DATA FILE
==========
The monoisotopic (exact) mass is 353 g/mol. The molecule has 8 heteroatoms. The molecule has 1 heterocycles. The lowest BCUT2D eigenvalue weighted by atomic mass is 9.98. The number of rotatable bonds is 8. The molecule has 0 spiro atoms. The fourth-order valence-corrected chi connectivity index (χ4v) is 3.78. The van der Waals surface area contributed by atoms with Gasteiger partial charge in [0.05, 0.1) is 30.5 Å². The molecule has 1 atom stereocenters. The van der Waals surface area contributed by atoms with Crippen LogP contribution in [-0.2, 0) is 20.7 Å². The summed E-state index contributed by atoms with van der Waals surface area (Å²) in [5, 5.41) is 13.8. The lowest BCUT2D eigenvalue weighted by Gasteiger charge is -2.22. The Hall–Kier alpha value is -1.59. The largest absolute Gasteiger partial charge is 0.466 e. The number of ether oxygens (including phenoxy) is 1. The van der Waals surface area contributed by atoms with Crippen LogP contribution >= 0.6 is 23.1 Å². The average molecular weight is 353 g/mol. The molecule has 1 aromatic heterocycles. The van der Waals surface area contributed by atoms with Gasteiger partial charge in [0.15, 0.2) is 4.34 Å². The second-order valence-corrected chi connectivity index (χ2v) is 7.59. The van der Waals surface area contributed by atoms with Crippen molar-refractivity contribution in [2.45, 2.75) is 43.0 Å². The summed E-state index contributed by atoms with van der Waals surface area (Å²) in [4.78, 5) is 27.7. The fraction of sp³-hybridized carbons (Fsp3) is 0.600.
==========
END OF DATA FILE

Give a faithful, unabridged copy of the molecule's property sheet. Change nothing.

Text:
The monoisotopic (exact) mass is 353 g/mol. The molecule has 8 heteroatoms. The molecule has 1 heterocycles. The lowest BCUT2D eigenvalue weighted by atomic mass is 9.98. The number of rotatable bonds is 8. The molecule has 0 spiro atoms. The fourth-order valence-corrected chi connectivity index (χ4v) is 3.78. The van der Waals surface area contributed by atoms with Gasteiger partial charge in [0.05, 0.1) is 30.5 Å². The molecule has 1 atom stereocenters. The van der Waals surface area contributed by atoms with Crippen LogP contribution in [-0.2, 0) is 20.7 Å². The summed E-state index contributed by atoms with van der Waals surface area (Å²) in [5, 5.41) is 13.8. The lowest BCUT2D eigenvalue weighted by Gasteiger charge is -2.22. The Hall–Kier alpha value is -1.59. The largest absolute Gasteiger partial charge is 0.466 e. The number of ether oxygens (including phenoxy) is 1. The van der Waals surface area contributed by atoms with Crippen LogP contribution >= 0.6 is 23.1 Å². The average molecular weight is 353 g/mol. The molecule has 1 aromatic heterocycles. The van der Waals surface area contributed by atoms with Gasteiger partial charge in [0.15, 0.2) is 4.34 Å². The second-order valence-corrected chi connectivity index (χ2v) is 7.59. The van der Waals surface area contributed by atoms with Crippen molar-refractivity contribution in [2.45, 2.75) is 43.0 Å². The summed E-state index contributed by atoms with van der Waals surface area (Å²) in [4.78, 5) is 27.7. The fraction of sp³-hybridized carbons (Fsp3) is 0.600.